Angel Unique, a 25-year-old Black transgender woman, was shot to death in Memphis, Tenn., October 25, making her at least the 34th trans or gender-nonconforming person to die by violence in the U.S. this year.
Unique, identified in some reports as Angel Haynes, was found dead at a Motel 6 in Memphis’s Whitehaven neighborhood, TV station WTAN reports. She had been shot in the head.
Unique, who was a cosmetologist, lived in Jackson, Tenn., and was in Memphis just for the night, her best friend, Takia Weddle, told the station. “We live in Jackson, but she called me at 10 o’clock and said that she was on her way to Memphis for the night and she was going to call me when she got there, but she never called back,” Weddle said.
“I still can’t believe it, really, because that was the only person I was with every single day,” Weddle continued. “I talked to my best friend more than I talked to my boyfriend.”
She said she believes Unique was killed because she was trans. “Just because she was the way she was,” Weddle said. Friends and family held a candlelight vigil for her Friday in Jackson. “Everybody that knew Angel knew that she was very funny. Very nice to everybody she met,” Weddle noted. A friend has set up a GoFundMe page to raise money for burial expenses.
Police so far have no suspects, but ask that anyone with information call Crimestoppers at (901) 528-CASH.
The 34 reported homicides of trans people in the U.S. this year make 2020 the deadliest year on record. Most of the victims have been Black or Latinx women, and most of the crimes have involved guns. There actually are likely many more such crimes, given that victims are misgendered by police or media, or their deaths not reported at all.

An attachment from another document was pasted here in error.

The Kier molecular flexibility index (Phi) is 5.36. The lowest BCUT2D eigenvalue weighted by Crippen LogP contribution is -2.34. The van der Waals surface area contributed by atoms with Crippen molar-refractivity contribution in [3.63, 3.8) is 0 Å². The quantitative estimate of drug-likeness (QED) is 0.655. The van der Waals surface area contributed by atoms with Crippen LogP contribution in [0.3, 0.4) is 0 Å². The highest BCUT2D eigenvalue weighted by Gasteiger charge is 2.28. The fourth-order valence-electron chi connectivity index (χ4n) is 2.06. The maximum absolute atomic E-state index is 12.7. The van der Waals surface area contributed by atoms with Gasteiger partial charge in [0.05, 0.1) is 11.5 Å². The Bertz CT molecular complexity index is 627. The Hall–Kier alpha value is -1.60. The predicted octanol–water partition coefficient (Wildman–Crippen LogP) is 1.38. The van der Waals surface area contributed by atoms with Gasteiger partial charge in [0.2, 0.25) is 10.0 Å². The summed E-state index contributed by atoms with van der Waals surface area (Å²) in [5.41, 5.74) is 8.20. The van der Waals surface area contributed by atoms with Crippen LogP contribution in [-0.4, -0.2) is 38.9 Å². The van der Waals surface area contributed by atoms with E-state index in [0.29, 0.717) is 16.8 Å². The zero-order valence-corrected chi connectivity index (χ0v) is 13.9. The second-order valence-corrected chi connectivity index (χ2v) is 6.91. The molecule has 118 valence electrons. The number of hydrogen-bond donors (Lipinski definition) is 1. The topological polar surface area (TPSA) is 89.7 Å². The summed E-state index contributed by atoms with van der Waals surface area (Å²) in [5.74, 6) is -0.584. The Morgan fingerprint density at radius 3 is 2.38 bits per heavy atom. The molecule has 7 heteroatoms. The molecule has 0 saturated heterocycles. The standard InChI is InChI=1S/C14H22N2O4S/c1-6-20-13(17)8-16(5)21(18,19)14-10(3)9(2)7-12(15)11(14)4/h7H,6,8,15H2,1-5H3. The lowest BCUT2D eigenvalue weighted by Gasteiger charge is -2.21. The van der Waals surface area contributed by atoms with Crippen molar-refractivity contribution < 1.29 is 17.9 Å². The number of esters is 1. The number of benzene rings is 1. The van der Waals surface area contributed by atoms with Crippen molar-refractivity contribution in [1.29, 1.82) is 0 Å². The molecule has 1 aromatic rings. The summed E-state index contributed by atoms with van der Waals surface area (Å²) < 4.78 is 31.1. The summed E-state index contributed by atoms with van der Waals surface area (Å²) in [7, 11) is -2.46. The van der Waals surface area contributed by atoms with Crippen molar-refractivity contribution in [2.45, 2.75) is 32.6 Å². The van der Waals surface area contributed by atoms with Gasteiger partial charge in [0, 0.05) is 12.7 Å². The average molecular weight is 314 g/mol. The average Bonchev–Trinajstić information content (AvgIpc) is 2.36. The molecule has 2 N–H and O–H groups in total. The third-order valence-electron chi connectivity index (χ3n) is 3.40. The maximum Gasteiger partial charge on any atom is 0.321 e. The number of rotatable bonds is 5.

“We have lost yet another Black trans woman to deadly violence in this country,” Tori Cooper, director of community engagement for the Human Rights Campaign’s Transgender Justice Initiative, said in a press release. “Despite the fact that we are living through the coronavirus pandemic, transgender and gender-nonconforming people are also still facing an epidemic of violence. We are also living in an extremely vitriolic period, where hate, prejudice, racism and transphobia are fueled by many in power. This is contributing to a rise in animosity and an increase in fatal violence against trans and gender-nonconforming people. We need our allies to take action to support us today and every day. As we mourn Angel’s loss along with her friends and family, we will continue working for an end to this senseless violence.”